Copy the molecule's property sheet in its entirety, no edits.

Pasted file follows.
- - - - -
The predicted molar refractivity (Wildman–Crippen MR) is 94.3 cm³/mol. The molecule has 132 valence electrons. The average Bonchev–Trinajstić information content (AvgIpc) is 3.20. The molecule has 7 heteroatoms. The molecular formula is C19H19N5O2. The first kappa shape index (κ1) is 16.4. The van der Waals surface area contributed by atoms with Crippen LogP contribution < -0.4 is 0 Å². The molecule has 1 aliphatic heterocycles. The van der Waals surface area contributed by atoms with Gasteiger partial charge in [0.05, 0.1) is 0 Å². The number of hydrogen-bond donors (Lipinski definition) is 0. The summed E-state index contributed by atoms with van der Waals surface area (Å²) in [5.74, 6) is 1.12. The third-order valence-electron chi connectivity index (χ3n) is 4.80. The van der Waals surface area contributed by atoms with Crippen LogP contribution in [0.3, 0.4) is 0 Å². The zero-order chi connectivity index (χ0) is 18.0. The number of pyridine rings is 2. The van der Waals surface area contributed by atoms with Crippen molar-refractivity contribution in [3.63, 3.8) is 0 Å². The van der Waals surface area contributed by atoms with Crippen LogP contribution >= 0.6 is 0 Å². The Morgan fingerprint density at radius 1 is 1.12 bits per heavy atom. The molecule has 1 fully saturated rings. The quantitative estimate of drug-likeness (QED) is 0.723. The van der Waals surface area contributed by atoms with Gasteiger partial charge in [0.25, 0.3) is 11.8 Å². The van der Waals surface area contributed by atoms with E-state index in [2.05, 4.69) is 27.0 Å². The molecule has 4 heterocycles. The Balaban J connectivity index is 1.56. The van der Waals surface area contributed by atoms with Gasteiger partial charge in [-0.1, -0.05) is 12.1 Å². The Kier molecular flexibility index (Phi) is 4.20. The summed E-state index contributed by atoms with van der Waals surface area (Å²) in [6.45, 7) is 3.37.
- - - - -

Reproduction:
The predicted molar refractivity (Wildman–Crippen MR) is 94.3 cm³/mol. The molecule has 132 valence electrons. The average Bonchev–Trinajstić information content (AvgIpc) is 3.20. The molecule has 7 heteroatoms. The molecular formula is C19H19N5O2. The first kappa shape index (κ1) is 16.4. The van der Waals surface area contributed by atoms with Crippen LogP contribution < -0.4 is 0 Å². The molecule has 1 aliphatic heterocycles. The van der Waals surface area contributed by atoms with Gasteiger partial charge in [0.05, 0.1) is 0 Å². The number of hydrogen-bond donors (Lipinski definition) is 0. The summed E-state index contributed by atoms with van der Waals surface area (Å²) in [5.74, 6) is 1.12. The third-order valence-electron chi connectivity index (χ3n) is 4.80. The van der Waals surface area contributed by atoms with Crippen LogP contribution in [0.3, 0.4) is 0 Å². The zero-order chi connectivity index (χ0) is 18.0. The number of pyridine rings is 2. The van der Waals surface area contributed by atoms with Crippen molar-refractivity contribution in [3.63, 3.8) is 0 Å². The van der Waals surface area contributed by atoms with Crippen LogP contribution >= 0.6 is 0 Å². The Morgan fingerprint density at radius 1 is 1.12 bits per heavy atom. The molecule has 1 fully saturated rings. The quantitative estimate of drug-likeness (QED) is 0.723. The van der Waals surface area contributed by atoms with Gasteiger partial charge in [0.25, 0.3) is 11.8 Å². The van der Waals surface area contributed by atoms with E-state index in [2.05, 4.69) is 27.0 Å². The molecule has 4 heterocycles. The Balaban J connectivity index is 1.56. The van der Waals surface area contributed by atoms with Gasteiger partial charge in [-0.1, -0.05) is 12.1 Å². The Kier molecular flexibility index (Phi) is 4.20. The summed E-state index contributed by atoms with van der Waals surface area (Å²) in [6.45, 7) is 3.37.